What is a Contingent Liability?
A contingent liability is a potential liability that may or may not occur, depending on the result of an uncertain future event. The relevance of a contingent liability depends on the probability of the contingency becoming an actual liability, its timing, and the accuracy with which the amount associated with it can be estimated.
A contingent liability is recorded in the accounting records if the contingency is probable and the related amount can be estimated with a reasonable level of accuracy. The most common example of a contingent liability is a product warranty. Other examples include guarantees on debts, liquidated damages, outstanding lawsuits, and government probes.
Why is a Contingent Liability Recorded?
Both GAAP (Generally Accepted Accounting Principles) and IFRS (International Financial Reporting Standards) require companies to record contingent liabilities, due to their connection with three important accounting principles.
1. Full Disclosure Principle
According to the full disclosure principle, all significant, relevant facts related to the financial performance and fundamentals of a company should be disclosed in the financial statements.
A contingent liability threatens to reduce the company’s assets and net profitability and, thus, comes with the potential to negatively impact the financial performance and health of a company. Therefore, such circumstances or situations must be disclosed in a company’s financial statements, per the full disclosure principle.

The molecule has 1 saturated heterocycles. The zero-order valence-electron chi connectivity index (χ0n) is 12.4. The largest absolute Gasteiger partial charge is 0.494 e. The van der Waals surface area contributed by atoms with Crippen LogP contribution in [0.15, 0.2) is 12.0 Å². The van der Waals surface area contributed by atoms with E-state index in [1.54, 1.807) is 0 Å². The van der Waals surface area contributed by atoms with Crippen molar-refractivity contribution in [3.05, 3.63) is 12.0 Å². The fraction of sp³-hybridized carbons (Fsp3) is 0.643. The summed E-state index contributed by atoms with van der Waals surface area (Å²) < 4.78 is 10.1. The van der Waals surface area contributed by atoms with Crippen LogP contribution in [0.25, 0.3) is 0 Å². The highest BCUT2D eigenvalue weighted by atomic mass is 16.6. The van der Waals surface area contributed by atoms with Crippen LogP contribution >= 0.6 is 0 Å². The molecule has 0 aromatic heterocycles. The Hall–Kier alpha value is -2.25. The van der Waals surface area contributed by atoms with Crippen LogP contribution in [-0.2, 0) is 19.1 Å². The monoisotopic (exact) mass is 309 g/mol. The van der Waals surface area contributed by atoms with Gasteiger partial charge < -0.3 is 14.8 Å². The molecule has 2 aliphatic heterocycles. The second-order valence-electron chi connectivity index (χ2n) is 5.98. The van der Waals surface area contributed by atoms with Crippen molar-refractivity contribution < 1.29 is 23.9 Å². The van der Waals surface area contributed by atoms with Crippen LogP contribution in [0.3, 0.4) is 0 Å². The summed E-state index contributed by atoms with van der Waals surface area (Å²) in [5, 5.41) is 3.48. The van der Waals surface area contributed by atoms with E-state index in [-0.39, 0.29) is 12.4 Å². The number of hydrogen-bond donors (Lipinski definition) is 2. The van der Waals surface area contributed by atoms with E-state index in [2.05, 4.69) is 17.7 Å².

2. Materiality Principle
The materiality principle states that all important financial information and matters need to be disclosed in the financial statements. An item is considered material if the knowledge of it could change the economic decision of users of the company’s financial statements.
In this context, the term “material” is basically synonymous with “significant.” A contingent liability can negatively impact a company’s financial performance and health; clearly, the knowledge of it might influence the decision-making of different users of the company’s financial statements.
3. Prudence Principle
Prudence is a key accounting concept that makes sure that assets and income are not overstated, and liabilities and expenses are not understated. Since the outcome of contingent liabilities cannot be known for certain, the probability of the occurrence of the contingent event is estimated and, if it is greater than 50%, then a liability and a corresponding expense are recorded. The recording of contingent liabilities prevents the understating of liabilities and expenses.
Using Knowledge of a Contingent Liability in Investing
Since a contingent liability can potentially reduce a company’s assets and negatively impact a company’s future net profitability and cash flow, knowledge of a contingent liability can influence the decision of an investor.
An investor buys stock shares in a company to gain a future share of its profits. Since a contingent liability may reduce a company’s ability to generate profits, the knowledge of it can dissuade an investor from investing in the company, depending on the nature of the contingency and the amount associated with it.
Similarly, the knowledge of a contingent liability can influence the decision of creditors considering lending capital to a company. The contingent liability may arise and negatively impact the ability of the company to repay its debt.
Impact of Contingent Liabilities on Share Price
Contingent liabilities are likely to have a negative impact on a company’s share price, as they threaten to negatively impact the company’s ability to generate future profits. The magnitude of the impact on the share price depends on the likelihood of a contingent liability actually arising and the amount associated with it. Due to the uncertain nature of contingent liabilities, it is difficult to estimate and quantify the exact impact that they might have on a company’s share price.